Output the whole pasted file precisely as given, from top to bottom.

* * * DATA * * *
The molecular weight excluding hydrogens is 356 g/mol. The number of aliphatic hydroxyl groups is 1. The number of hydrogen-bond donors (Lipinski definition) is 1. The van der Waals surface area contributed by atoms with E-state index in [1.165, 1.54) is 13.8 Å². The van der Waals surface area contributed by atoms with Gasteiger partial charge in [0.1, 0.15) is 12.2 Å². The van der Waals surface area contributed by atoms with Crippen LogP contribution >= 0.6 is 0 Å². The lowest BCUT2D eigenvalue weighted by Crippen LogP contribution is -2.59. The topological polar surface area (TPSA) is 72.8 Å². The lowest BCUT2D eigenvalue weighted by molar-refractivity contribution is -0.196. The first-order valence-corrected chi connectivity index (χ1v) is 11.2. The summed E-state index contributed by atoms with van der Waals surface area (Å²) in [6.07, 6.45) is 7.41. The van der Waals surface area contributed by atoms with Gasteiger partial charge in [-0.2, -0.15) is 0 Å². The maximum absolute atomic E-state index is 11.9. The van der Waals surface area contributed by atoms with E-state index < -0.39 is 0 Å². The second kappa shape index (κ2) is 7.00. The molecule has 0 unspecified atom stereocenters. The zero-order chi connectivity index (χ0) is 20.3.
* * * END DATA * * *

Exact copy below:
The molecular weight excluding hydrogens is 356 g/mol. The number of aliphatic hydroxyl groups is 1. The number of hydrogen-bond donors (Lipinski definition) is 1. The van der Waals surface area contributed by atoms with E-state index in [1.165, 1.54) is 13.8 Å². The van der Waals surface area contributed by atoms with Gasteiger partial charge in [0.1, 0.15) is 12.2 Å². The van der Waals surface area contributed by atoms with Crippen LogP contribution >= 0.6 is 0 Å². The lowest BCUT2D eigenvalue weighted by Crippen LogP contribution is -2.59. The topological polar surface area (TPSA) is 72.8 Å². The lowest BCUT2D eigenvalue weighted by molar-refractivity contribution is -0.196. The first-order valence-corrected chi connectivity index (χ1v) is 11.2. The summed E-state index contributed by atoms with van der Waals surface area (Å²) in [6.07, 6.45) is 7.41. The van der Waals surface area contributed by atoms with Gasteiger partial charge in [-0.2, -0.15) is 0 Å². The maximum absolute atomic E-state index is 11.9. The van der Waals surface area contributed by atoms with E-state index < -0.39 is 0 Å². The second kappa shape index (κ2) is 7.00. The molecule has 0 unspecified atom stereocenters. The zero-order chi connectivity index (χ0) is 20.3.